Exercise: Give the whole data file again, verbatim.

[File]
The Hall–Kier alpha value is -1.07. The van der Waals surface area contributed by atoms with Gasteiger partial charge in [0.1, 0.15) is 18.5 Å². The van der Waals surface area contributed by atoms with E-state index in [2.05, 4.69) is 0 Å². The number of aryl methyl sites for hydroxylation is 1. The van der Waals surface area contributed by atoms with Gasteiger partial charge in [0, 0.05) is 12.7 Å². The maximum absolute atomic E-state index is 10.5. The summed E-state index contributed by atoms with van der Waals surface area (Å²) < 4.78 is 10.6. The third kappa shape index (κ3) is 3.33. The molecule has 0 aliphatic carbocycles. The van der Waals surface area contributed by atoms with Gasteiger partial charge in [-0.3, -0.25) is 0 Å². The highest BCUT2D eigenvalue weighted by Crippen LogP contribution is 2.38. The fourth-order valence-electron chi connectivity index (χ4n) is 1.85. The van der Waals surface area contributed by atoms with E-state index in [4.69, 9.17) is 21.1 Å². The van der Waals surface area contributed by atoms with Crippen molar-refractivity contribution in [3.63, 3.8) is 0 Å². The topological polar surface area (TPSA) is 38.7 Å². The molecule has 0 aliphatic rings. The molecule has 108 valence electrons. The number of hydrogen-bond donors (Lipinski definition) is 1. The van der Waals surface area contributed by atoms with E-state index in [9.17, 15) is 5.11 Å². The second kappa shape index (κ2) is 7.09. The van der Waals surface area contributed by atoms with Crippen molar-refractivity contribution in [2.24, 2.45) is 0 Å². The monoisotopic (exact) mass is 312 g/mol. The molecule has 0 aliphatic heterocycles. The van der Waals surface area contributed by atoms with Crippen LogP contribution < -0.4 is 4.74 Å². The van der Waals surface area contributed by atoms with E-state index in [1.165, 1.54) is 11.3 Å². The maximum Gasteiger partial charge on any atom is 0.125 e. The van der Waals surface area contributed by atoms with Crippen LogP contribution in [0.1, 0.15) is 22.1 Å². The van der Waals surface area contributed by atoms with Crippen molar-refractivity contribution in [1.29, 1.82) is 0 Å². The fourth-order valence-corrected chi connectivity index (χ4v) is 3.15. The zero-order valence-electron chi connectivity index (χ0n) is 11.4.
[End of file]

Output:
The Hall–Kier alpha value is -1.07. The van der Waals surface area contributed by atoms with Gasteiger partial charge in [0.1, 0.15) is 18.5 Å². The van der Waals surface area contributed by atoms with E-state index in [2.05, 4.69) is 0 Å². The number of aryl methyl sites for hydroxylation is 1. The van der Waals surface area contributed by atoms with Gasteiger partial charge in [0, 0.05) is 12.7 Å². The maximum absolute atomic E-state index is 10.5. The summed E-state index contributed by atoms with van der Waals surface area (Å²) < 4.78 is 10.6. The third kappa shape index (κ3) is 3.33. The molecule has 0 aliphatic carbocycles. The van der Waals surface area contributed by atoms with Gasteiger partial charge in [-0.3, -0.25) is 0 Å². The highest BCUT2D eigenvalue weighted by Crippen LogP contribution is 2.38. The fourth-order valence-electron chi connectivity index (χ4n) is 1.85. The van der Waals surface area contributed by atoms with E-state index in [4.69, 9.17) is 21.1 Å². The van der Waals surface area contributed by atoms with Crippen molar-refractivity contribution in [3.63, 3.8) is 0 Å². The topological polar surface area (TPSA) is 38.7 Å². The molecule has 0 aliphatic rings. The molecule has 108 valence electrons. The number of hydrogen-bond donors (Lipinski definition) is 1. The van der Waals surface area contributed by atoms with E-state index in [9.17, 15) is 5.11 Å². The second kappa shape index (κ2) is 7.09. The van der Waals surface area contributed by atoms with Crippen molar-refractivity contribution in [2.24, 2.45) is 0 Å². The monoisotopic (exact) mass is 312 g/mol. The molecule has 0 aliphatic heterocycles. The van der Waals surface area contributed by atoms with Crippen LogP contribution < -0.4 is 4.74 Å². The van der Waals surface area contributed by atoms with E-state index in [1.165, 1.54) is 11.3 Å². The maximum Gasteiger partial charge on any atom is 0.125 e. The van der Waals surface area contributed by atoms with Crippen LogP contribution in [0.1, 0.15) is 22.1 Å². The van der Waals surface area contributed by atoms with Crippen molar-refractivity contribution in [1.29, 1.82) is 0 Å². The fourth-order valence-corrected chi connectivity index (χ4v) is 3.15. The zero-order valence-electron chi connectivity index (χ0n) is 11.4.